R. Luke Dubois uses pervasive data the way pop artists like Andy Warhol or James Rosenquist obsessively manipulated the mass consumer imagery of their era. Coming from the world of commercial illustration they adapted the language of advertising and pop culture to fine art. Today, DuBois uses contemporary software techniques to change the context in which we see data, presenting it in a fresh, sometimes jarring perspective. He asks how data can be emotionally impactful at a time when we are surrounded by so much of it we are practically numbed out.

Dubois’ work plays a context flipping game with data. Hindsight is Always 20/20 (2008) uses the familiar context of a Snellen eye chart to present something unexpected: a statistical analysis of the Presidential State of the Union Addresses. The result is the ability to see all-at-once the rhetoric and priorities of every American Presidency.

A More Perfect Union (2011) downloaded 16.7 million profiles from dating sites to analyze the words single Americans use to identify themselves. By transposing the language of personal ads for cities on the familiar form of a map, we are presented with a voyeuristic geography of our desires.

Hard Data (2011) is Dubois’ experiment in using the emotional power of music to experience data. It’s a string quartet composed from Iraq war causality statistics in the style of composers who wrote for war. The project is also an act of data journalism: the artist spent a year gathering information from multiple sources to create a comprehensive casualty data set not available from any government.

These artists express their ideas in computer code and algorithms, which then execute the work. This approach predates computer art. In the 1960s conceptual artist Sol Lewitt wrote out detailed instructions for his Wall Drawings, which others then (painstakingly) executed. His phrase “The idea becomes a machine that makes the art,” is now the basis for a new generation of art. There is a direct line from Lewitt to early computer drawing languages like Logo to Processing, a popular open source language co-developed by Artist Casey Reas.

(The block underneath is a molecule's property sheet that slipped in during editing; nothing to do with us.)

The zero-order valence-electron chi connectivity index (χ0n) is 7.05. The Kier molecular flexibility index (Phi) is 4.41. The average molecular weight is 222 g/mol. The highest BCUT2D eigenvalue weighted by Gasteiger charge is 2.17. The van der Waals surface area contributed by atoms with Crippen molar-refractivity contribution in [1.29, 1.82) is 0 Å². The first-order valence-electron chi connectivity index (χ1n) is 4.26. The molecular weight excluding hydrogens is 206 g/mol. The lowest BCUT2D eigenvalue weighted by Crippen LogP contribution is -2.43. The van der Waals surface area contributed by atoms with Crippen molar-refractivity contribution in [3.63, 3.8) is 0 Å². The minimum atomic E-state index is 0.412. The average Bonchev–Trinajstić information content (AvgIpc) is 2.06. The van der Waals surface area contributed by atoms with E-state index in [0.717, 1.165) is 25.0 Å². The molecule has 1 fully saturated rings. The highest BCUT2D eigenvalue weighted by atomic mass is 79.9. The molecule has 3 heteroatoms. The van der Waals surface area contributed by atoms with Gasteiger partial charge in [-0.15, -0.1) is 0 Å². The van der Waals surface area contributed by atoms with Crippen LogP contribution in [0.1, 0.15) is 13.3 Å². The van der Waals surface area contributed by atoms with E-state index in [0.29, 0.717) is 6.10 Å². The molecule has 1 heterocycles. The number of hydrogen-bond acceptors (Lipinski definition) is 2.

In Signal to Noise (2012) Reas has constructed a machine that worries about the evolution of television. Every second a frame of analog TV is deconstructed and used to seed a unique abstract digital response. It plays out the tension between old and new media relentlessly on screen.

Rafael Lozano-Hemmer’s Zero Noon (2013) is an examination of the time dimension in data. At what rate do species go extinct, do we consume oil, or do girl scouts sell cookies? Each of these is rendered as a 24-hour clock giving us a visceral feel for the pace of these phenomena as well as an exotic new measure of time.

Siebren Versteeg applies the concept of collage to the Internet: In Light; of Everything uses custom software to collect images from everywhere and assembles them into a composition daily. Like Zero Noon, it starts fresh each day.

Fifty Years ago Aspen Institute founder Walter Paepcke turned to artists and design- ers of the day like László Moholy-Nagy and Herbert Bayer to interpret the Great Ideas of Western Man at a time of cold war ideological tensions. Today, with big data and its implications so important to citizenship and society, artists are at the forefront of helping us see and understand data in altogether new ways. And the questions they ask help us process our collective anxiety and fascination with the phenomena of a pervasively instrumented world.

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U.S. Paying Syrian Rebels $150 Per Month

07/28/2013

The United States has been paying thousands of Syrian police officers who deserted the regime of President Bashar Assad.

Officials said the administration of President Barack Obama has approved tens of millions of dollars to pay the salaries of police officers who joined the rebels. They said the officers were working to maintain order in rebel-controlled territory, mostly in northern Syria.

“There are literally thousands of defected police inside of Syria,” Assistant Secretary of State Rick Barton said. “They are credible in their communities because they’ve defected.”

In an address to the Aspen Security Forum on July 19th, Barton, responsible for State Department stabilization operations, did not say how many Syrian police deserters were on the U.S. payroll. He said the officers were receiving about $150 per month, a significant salary in Syria.

 

The address marked a rare disclosure of direct U.S. aid to Sunni rebels in Syria. Congress has approved more than $50 million for the Syrian opposition, much of which has not been spent.

Barton said the police officers remained in their communities despite their defection from the Assad regime. He said the U.S. stipend was meant to ensure that they stay on the job.

“We’d rather have a trained policeman who is trusted by the community than have to bring in a new crowd or bring in an international group that
doesn’t know the place,” Barton said.

Barton said the rebel movement was awaiting a range of non-lethal U.S. equipment. He cited night vision systems and medical supplies.

Syrian Girl points out that it’s not just defected Syrian police officers on the U.S. payroll,  but rebel groups (many Al Qaeda affiliated) as well. Reports from both AFP and Channel4 in the past year show rebels who say they are getting paid the same amount, $150 per month.